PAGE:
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Publication numberUS3761467 A
Publication typeGrant
Publication dateSep 25, 1973
Filing dateFeb 11, 1971
Priority dateFeb 11, 1971
Publication numberUS 3761467 A, US 3761467A, US-A-3761467, US3761467 A, US3761467A
InventorsF Bohn, B Williams
Original AssigneeAllied Chem
Export CitationBiBTeX, EndNote, RefMan
External Links: USPTO, USPTO Assignment, Espacenet
Recovery of epsilon-caprolactam
US 3761467 A
Abstract  available in
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Claims  available in
Description  (OCR text may contain errors)

Sept. 25, 1973 B. G. WILLIAMS ET AL 3,761,467

RECOVERY OF E-CAPROLACTAM Filed Feb. 11, 1971 INVENTORS BILLY G. WILLIAMS FRANCIS L. BOHN BY ATTORNEY United States Patent 3,761,467 RECOVERY OF e-CAPROLACTAM Billy G. Williams, Petersburg, Va., and Francis Lewis Bohn, Morristown, N.J., assignors to Allied Chemical Corporation, New York, NY.

Filed Feb. 11, 1971, Ser. No. 114,436 Int. Cl. C07d 41/06 US. Cl. 260-2393 A 11 Claims ABSTRACT OF THE DISCLOSURE A process for separating e-caprolactam from an aqueous solution highly concentrated in both color-forming and oxidizable impurities whereby the solution is first extracted with an organic, water-immiscible solvent for e-caprolactam, thereby separating the e-caprolac-tam from the color-forming impurities and the resultant organic s-caprolactam solution is extracted with an aqueous solution, thereby separating the e-caprolactam from the oxidizable impurities.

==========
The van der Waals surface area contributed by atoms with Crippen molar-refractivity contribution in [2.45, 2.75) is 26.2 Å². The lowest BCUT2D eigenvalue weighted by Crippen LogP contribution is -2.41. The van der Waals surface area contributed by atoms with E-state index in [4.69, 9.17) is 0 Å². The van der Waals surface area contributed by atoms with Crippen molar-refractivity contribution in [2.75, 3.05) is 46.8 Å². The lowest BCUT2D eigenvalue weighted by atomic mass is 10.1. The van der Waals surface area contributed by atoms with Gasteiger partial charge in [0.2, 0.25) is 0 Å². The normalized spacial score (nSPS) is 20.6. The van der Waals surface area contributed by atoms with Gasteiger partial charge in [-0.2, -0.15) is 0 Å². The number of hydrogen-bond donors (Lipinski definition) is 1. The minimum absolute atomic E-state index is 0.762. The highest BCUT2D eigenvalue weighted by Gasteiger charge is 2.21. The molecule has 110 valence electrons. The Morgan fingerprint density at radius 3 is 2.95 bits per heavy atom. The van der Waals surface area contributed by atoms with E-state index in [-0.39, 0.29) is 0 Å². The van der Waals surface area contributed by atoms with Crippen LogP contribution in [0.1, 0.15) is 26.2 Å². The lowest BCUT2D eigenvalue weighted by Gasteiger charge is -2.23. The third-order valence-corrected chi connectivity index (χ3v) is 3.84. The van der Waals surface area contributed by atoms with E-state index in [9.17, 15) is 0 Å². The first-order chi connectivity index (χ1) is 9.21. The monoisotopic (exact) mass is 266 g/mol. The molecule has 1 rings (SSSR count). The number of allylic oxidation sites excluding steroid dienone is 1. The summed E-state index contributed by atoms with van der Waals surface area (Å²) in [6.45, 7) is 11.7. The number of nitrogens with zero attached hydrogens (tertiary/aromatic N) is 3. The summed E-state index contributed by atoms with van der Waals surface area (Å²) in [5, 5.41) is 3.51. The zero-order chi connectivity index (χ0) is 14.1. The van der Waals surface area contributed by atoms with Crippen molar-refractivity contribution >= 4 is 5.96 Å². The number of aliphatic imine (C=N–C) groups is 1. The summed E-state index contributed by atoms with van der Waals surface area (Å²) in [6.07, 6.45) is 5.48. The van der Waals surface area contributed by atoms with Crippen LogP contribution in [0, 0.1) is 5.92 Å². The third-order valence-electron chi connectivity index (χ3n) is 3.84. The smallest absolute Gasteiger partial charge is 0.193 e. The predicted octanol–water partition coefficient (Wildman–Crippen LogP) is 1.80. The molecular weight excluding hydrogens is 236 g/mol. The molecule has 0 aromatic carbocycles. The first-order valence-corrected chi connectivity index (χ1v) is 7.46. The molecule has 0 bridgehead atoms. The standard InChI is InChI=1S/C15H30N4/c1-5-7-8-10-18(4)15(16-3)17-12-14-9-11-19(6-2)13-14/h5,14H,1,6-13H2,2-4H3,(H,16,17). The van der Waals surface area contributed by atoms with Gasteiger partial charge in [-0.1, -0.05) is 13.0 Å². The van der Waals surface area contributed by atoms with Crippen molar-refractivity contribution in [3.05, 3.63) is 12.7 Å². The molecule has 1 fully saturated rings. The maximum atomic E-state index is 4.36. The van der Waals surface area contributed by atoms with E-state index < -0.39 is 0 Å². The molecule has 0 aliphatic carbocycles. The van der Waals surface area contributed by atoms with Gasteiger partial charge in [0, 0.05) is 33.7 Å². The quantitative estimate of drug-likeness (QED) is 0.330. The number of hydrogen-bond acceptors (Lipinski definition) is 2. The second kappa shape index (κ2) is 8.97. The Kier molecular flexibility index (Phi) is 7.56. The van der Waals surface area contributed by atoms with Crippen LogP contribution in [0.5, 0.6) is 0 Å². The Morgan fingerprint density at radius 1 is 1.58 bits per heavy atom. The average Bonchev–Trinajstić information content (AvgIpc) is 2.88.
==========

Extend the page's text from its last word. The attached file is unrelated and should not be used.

The present invention relates to a process for the improved recovery of e-caprolactam from mother liquor streams obtained from the crystallization or distillation of crude e-caprolactam.

BACKGROUND OF THE INVENTION Crude e-caprolactam obtained from the Beckmann rearrangement of cyclohexanone oxime must be purified to render it suitable for use as monomer for the preparation of polycaprolactam. The crude e-caprolactam can be purifield by successive crystallizations from aqueous solution. The mother liquor obtained from the first crystallization contains the bulk of unwanted impurities as well as significant quantities of e-caprolactam. This e-caprolactam must be recovered from these impurities and can be recycled to the first crystallization step to improve the overall recovery of e-caprolactam. This recovery is presently done by fractional distillation of the mother liquor. However, the recovery of e-caprolactam is less than optimum with this method since hydrolysis reactions occur and the high temperatures required for distillation result in degradation and polymerization reactions of the lactam. Since a loss of even 1% of e-caprolactam in the overall recovery represents a significant quantity in large scale commercial processes, an improved method of recovering e-caprolactam from the mother liquor stream is highly desirable.

SUMMARY OF THE INVENTION It is an object of the present invention to provide an improved process for recovering e-caprolactam from concentrated impurities in a mother liquor stream obtained from the crystallization of crude e-caprolactam.

Further objects will become apparent hereinafter.